What does "brought home" in this sentence mean?
"others urged the impossibility of relying upon political understandings with one to whom habitual duplicity was believed to have been brought home."
*The passage below is talking about the adultery scandal of a 19th century Irish politician called Parnell and the backlash he got at the time.
The facts were plain, and Mr. Gladstone was keenly alive to the full purport of every one of them. Men, in whose hearts religion and morals held the first place, were strongly joined by men accustomed to settle political action by political considerations. Platform-men united with pulpit-men in swelling the whirlwind. Electoral calculation and moral faithfulness were held for once to point the same way. The report from every quarter, every letter to a member from a constituent, all was in one sense. Some, as I have said, pressed the point that the misconduct itself made co-operation impossible; others urged the impossibility of relying upon political understandings with one to whom habitual duplicity was believed to have been brought home. We may set what value we choose upon such arguments. Undoubtedly they would have proscribed some of the most important and admired figures in the supreme doings of modern Europe. Undoubtedly some who have fallen into shift and deceit in this particular relation, have yet been true as steel in all else. For a man's character is a strangely fitted mosaic, and it is unsafe to assume that all his traits are of one piece, or inseparable in fact because they ought to be inseparable by logic. But people were in no humour for casuistry, and whether all this be sophistry or sense, the volume of hostile judgment and obstinate intention could neither be mistaken, nor be wisely breasted if home rule was to be saved in Great Britain.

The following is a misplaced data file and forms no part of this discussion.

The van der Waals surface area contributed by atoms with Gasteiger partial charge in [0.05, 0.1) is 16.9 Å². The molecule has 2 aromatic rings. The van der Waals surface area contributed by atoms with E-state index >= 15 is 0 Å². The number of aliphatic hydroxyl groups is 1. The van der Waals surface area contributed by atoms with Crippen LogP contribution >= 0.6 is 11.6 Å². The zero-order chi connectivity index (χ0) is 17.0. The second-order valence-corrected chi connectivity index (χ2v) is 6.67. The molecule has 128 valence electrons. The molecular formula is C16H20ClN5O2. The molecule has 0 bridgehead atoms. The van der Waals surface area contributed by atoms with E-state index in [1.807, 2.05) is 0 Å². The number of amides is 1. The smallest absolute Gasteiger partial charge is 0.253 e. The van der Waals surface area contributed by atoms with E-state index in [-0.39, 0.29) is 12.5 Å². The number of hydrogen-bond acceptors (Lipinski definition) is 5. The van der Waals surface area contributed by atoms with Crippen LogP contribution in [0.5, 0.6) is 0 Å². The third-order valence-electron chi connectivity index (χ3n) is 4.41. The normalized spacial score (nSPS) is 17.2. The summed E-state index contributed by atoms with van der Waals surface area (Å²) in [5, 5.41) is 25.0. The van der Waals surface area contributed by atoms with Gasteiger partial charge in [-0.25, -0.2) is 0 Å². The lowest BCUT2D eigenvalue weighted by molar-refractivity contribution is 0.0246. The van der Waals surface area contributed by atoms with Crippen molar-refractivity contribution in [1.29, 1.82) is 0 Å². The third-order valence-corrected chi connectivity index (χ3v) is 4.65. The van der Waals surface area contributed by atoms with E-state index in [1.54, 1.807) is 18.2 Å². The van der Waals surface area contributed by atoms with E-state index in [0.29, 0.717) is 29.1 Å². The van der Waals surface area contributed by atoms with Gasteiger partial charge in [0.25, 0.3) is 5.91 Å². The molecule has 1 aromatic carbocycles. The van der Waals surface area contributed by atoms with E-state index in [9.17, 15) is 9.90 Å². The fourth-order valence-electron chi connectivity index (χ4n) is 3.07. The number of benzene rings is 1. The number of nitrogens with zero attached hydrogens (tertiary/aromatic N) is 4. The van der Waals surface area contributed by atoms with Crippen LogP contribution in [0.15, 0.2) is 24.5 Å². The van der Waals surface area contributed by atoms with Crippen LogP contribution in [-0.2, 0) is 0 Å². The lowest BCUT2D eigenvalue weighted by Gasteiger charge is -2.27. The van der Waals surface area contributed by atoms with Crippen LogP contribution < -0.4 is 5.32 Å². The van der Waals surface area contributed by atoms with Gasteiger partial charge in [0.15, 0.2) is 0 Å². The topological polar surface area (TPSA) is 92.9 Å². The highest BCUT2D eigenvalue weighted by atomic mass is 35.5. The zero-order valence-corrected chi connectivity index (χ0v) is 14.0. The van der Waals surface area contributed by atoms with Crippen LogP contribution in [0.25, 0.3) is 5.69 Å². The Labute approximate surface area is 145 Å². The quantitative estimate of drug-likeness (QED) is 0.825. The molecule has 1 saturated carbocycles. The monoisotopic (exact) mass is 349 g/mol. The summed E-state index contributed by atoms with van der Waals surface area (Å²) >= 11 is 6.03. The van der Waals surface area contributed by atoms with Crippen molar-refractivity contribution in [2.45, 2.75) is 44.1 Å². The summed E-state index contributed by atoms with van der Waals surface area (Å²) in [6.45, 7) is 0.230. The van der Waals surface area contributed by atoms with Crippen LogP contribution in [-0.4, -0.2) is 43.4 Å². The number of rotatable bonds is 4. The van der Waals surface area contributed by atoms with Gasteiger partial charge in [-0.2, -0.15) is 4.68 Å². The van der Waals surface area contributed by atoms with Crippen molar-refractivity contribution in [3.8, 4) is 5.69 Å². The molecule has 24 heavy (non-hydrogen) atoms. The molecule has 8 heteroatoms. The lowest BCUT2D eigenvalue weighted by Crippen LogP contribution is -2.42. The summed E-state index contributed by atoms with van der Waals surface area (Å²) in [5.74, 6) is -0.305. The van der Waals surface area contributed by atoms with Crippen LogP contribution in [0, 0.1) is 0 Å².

For more context: https://www.gutenberg.org/files/31711/31711-h/31711-h.html
Wiki page about the scandal: https://en.wikipedia.org/wiki/Charles_Stewart_Parnell#Divorce_crisis
According to online dictionaries, "bring someone home" can mean either
1. "to make someone fully aware of how serious or important something such as a problem, danger, or situation is,"
2. "to prove one's guilt―bring a charge home to a person."
However, I'm not sure which definition the "brought home" in the above text falls under. Could you explain this to me? Thank you.